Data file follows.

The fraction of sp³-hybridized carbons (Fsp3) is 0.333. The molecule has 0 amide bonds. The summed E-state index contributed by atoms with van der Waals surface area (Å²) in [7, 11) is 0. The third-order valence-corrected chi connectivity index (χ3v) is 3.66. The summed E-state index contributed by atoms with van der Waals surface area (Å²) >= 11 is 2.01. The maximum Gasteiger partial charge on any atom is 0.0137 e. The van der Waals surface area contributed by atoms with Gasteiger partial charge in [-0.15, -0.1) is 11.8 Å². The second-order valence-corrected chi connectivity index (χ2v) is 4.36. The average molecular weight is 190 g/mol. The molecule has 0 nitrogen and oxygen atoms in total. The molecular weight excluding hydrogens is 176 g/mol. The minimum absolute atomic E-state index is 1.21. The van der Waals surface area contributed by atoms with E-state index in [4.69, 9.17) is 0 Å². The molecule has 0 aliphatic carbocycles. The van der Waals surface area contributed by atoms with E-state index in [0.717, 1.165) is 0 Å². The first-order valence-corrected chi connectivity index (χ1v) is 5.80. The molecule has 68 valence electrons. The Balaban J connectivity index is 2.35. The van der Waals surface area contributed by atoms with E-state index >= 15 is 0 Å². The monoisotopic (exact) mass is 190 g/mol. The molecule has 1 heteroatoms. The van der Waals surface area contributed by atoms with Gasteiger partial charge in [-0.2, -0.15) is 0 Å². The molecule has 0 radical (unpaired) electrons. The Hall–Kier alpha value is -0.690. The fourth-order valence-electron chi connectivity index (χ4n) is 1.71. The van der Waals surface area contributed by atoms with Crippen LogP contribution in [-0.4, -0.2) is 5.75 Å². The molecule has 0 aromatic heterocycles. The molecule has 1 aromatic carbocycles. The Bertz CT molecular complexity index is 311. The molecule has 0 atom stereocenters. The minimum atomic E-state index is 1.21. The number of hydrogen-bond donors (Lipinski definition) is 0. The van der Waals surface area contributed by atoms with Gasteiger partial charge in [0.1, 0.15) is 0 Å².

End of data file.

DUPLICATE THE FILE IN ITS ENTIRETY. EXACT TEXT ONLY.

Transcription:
The fraction of sp³-hybridized carbons (Fsp3) is 0.333. The molecule has 0 amide bonds. The summed E-state index contributed by atoms with van der Waals surface area (Å²) in [7, 11) is 0. The third-order valence-corrected chi connectivity index (χ3v) is 3.66. The summed E-state index contributed by atoms with van der Waals surface area (Å²) >= 11 is 2.01. The maximum Gasteiger partial charge on any atom is 0.0137 e. The van der Waals surface area contributed by atoms with Gasteiger partial charge in [-0.15, -0.1) is 11.8 Å². The second-order valence-corrected chi connectivity index (χ2v) is 4.36. The average molecular weight is 190 g/mol. The molecule has 0 nitrogen and oxygen atoms in total. The molecular weight excluding hydrogens is 176 g/mol. The minimum absolute atomic E-state index is 1.21. The van der Waals surface area contributed by atoms with E-state index in [4.69, 9.17) is 0 Å². The molecule has 0 aliphatic carbocycles. The van der Waals surface area contributed by atoms with E-state index in [0.717, 1.165) is 0 Å². The first-order valence-corrected chi connectivity index (χ1v) is 5.80. The molecule has 68 valence electrons. The Balaban J connectivity index is 2.35. The van der Waals surface area contributed by atoms with E-state index >= 15 is 0 Å². The monoisotopic (exact) mass is 190 g/mol. The molecule has 1 heteroatoms. The van der Waals surface area contributed by atoms with Gasteiger partial charge in [-0.2, -0.15) is 0 Å². The molecule has 0 radical (unpaired) electrons. The Hall–Kier alpha value is -0.690. The fourth-order valence-electron chi connectivity index (χ4n) is 1.71. The van der Waals surface area contributed by atoms with Crippen LogP contribution in [-0.4, -0.2) is 5.75 Å². The molecule has 0 aromatic heterocycles. The molecule has 1 aromatic carbocycles. The Bertz CT molecular complexity index is 311. The molecule has 0 atom stereocenters. The minimum atomic E-state index is 1.21. The number of hydrogen-bond donors (Lipinski definition) is 0. The van der Waals surface area contributed by atoms with Gasteiger partial charge in [0.1, 0.15) is 0 Å².